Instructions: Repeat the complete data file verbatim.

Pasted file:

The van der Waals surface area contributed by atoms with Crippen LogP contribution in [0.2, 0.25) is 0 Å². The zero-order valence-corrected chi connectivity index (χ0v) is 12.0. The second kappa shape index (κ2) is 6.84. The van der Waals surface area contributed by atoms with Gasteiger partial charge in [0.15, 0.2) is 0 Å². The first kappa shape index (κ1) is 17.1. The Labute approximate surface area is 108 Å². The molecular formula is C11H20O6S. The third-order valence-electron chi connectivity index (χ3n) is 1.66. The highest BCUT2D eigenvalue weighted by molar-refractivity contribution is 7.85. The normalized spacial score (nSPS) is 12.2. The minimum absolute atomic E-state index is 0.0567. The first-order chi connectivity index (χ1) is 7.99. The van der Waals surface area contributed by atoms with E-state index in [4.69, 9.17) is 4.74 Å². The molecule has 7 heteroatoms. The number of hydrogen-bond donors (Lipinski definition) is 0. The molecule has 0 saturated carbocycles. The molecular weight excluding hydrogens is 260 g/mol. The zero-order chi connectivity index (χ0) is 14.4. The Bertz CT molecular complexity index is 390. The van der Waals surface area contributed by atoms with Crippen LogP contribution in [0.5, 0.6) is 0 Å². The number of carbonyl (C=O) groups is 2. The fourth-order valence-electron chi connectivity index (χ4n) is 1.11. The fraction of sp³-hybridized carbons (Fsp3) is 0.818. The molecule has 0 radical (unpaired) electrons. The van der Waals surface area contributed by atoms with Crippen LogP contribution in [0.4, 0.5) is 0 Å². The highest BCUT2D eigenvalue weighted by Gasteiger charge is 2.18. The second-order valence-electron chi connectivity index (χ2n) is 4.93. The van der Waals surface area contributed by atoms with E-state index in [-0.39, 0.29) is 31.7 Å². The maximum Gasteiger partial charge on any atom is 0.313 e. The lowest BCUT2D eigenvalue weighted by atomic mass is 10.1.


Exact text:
The van der Waals surface area contributed by atoms with Crippen LogP contribution in [0.2, 0.25) is 0 Å². The zero-order valence-corrected chi connectivity index (χ0v) is 12.0. The second kappa shape index (κ2) is 6.84. The van der Waals surface area contributed by atoms with Gasteiger partial charge in [0.15, 0.2) is 0 Å². The first kappa shape index (κ1) is 17.1. The Labute approximate surface area is 108 Å². The molecular formula is C11H20O6S. The third-order valence-electron chi connectivity index (χ3n) is 1.66. The highest BCUT2D eigenvalue weighted by molar-refractivity contribution is 7.85. The normalized spacial score (nSPS) is 12.2. The minimum absolute atomic E-state index is 0.0567. The first-order chi connectivity index (χ1) is 7.99. The van der Waals surface area contributed by atoms with E-state index in [4.69, 9.17) is 4.74 Å². The molecule has 7 heteroatoms. The number of hydrogen-bond donors (Lipinski definition) is 0. The molecule has 0 saturated carbocycles. The molecular weight excluding hydrogens is 260 g/mol. The zero-order chi connectivity index (χ0) is 14.4. The Bertz CT molecular complexity index is 390. The van der Waals surface area contributed by atoms with Crippen LogP contribution in [0.5, 0.6) is 0 Å². The number of carbonyl (C=O) groups is 2. The fourth-order valence-electron chi connectivity index (χ4n) is 1.11. The fraction of sp³-hybridized carbons (Fsp3) is 0.818. The molecule has 0 radical (unpaired) electrons. The van der Waals surface area contributed by atoms with Crippen LogP contribution in [0.4, 0.5) is 0 Å². The highest BCUT2D eigenvalue weighted by Gasteiger charge is 2.18. The second-order valence-electron chi connectivity index (χ2n) is 4.93. The van der Waals surface area contributed by atoms with E-state index in [-0.39, 0.29) is 31.7 Å². The maximum Gasteiger partial charge on any atom is 0.313 e. The lowest BCUT2D eigenvalue weighted by atomic mass is 10.1.